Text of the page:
Shreyas Shende is a research assistant and executive assistant to the director at Carnegie India.

How and Why Idlib Defied its Jihadi Overlords



Over the past few years, Hayat Tahrir al-Sham (HTS), a Salafi-jihadi group led by Jabhat al-Nusra, Syria’s former al-Qaeda affiliate, has come to occupy a prominent position in northwestern Idlib Governorate. Idlib is the country’s last rebel-held bastion of any significance, although the Syrian regime began retaking large areas of the governorate toward the end of 2019. Idlib is populated by some 3 million people, half of whom are internally displaced, with HTS the strongest faction there. Even before the Syrian regime and its allies retook much of Idlib in a recent ground assault, they played up its association with hardline Islamists to justify a brutal air campaign against it. Much of the world accepted the regime’s assessment and acquiesced in its behavior, as evidenced by the inaction over large-scale air strikes on Idlib by the Syrian and Russian air forces, which resulted in numerous civilian casualties. This paved the way for the regime’s largely successful ground offensive.

Yet, insofar as the influence of hardline Islamists was concerned, the situation on the ground in Idlib and beyond was a good deal more complicated than it appeared. For one thing, HTS failed to penetrate major segments of society due to their functioning as closed groups. Moreover, locals translated their opposition to HTS, particularly its monopolistic economic practices and embodiment of a harsh strain of Islam, into action. In 2017 and 2018, the towns of Saraqeb, Maarat al-Numan, and Atareb held elections for local councils in open defiance of HTS, which considers such practices to be un-Islamic. Residents of these towns as well as those of Sarmada, Kafr Takharim, and Ariha also staged demonstrations in which they openly condemned HTS and called for its removal. Fearful of further eroding its standing, HTS increasingly avoided direct confrontation with locals.


Abbas Says Security Cooperation Will End, Raising Stakes for Israeli Annexation

By David M. Halbfinger and Adam Rasgon
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JERUSALEM — Raising the stakes over Israel’s drive to annex land the Palestinians have long claimed, President Mahmoud Abbas of the Palestinian Authority on Tuesday angrily declared it free of its commitments under the Oslo peace process, including security understandings that have protected Israelis and preserved the authority’s political hold over the occupied West Bank.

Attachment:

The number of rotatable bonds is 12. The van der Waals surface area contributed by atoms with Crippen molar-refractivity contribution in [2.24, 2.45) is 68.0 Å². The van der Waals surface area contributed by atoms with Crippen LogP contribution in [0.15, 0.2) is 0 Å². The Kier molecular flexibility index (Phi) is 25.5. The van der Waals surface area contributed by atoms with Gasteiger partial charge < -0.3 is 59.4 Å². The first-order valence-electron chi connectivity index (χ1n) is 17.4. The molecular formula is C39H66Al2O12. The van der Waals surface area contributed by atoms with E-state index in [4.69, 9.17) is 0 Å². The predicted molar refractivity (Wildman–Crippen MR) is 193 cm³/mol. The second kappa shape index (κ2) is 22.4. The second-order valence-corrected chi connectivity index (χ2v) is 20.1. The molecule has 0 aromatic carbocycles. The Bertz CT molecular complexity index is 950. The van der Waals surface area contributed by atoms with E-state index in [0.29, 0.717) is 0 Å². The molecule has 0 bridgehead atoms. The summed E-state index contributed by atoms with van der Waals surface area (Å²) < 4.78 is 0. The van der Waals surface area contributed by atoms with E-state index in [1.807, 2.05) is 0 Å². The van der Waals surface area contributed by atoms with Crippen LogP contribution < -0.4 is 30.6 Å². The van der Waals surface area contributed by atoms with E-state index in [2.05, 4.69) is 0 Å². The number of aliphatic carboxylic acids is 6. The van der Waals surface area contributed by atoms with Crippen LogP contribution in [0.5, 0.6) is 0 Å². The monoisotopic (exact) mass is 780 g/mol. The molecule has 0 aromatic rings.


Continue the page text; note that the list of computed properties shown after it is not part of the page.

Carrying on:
For a change, several senior Palestinian officials insisted, Mr. Abbas was not making a mere threat.

“The Palestine Liberation Organization and the State of Palestine are absolved, as of today, of all agreements and understandings with the American and Israeli governments,” Mr. Abbas declared in a speech in Ramallah after a much-anticipated meeting of officials of the authority, the P.L.O. and Fatah, the political faction that dominates them both. Those understandings, he said, include all security agreements.

Mr. Abbas said his move was a response to the new Israeli government’s push to annex large portions of the West Bank.

Afghanistan's Peace Process Remains Precarious Despite the Signing of the U.S.-Taliban Deal

by Daniel R. DePetris 

Violence and brutality are nothing new in Afghanistan. But the attacks perpetrated on May 12 were especially heinous, even by the standard of this war-scarred country.

The first, an ambush against a maternity ward in a Kabul-based hospital, left twenty-four people dead—many of them were new mothers. The second occurred over one hundred miles away in the Eastern Afghan province of Nangarhar, where an Islamic State suicide bomber detonated his explosives at a funeral. The two attacks shocked Afghans, convinced Afghan President Ashraf Ghani to resume offensive operations, and led his national security adviser to question whether peace talks with the Taliban were worth the effort.

The two attacks, however, also confirm what a majority of Americans already believe: the costs of continuing a U.S. military presence in Afghanistan heavily outweigh the benefits. Thousands of U.S. troops are essentially stuck in the middle of a civil war they neither have the capacity or responsibility to solve.

Afghanistan’s security situation has remained precarious despite the signing of the U.S.-Taliban agreement on February 29. The accord was designed to limit violence in the country’s major population centers, facilitate the mutual release of prisoners, and prepare the Afghan government and the Taliban for long and acrimonious discussions about Afghanistan’s political future.

The fantasy of “Global Power”: China’s Media Machinery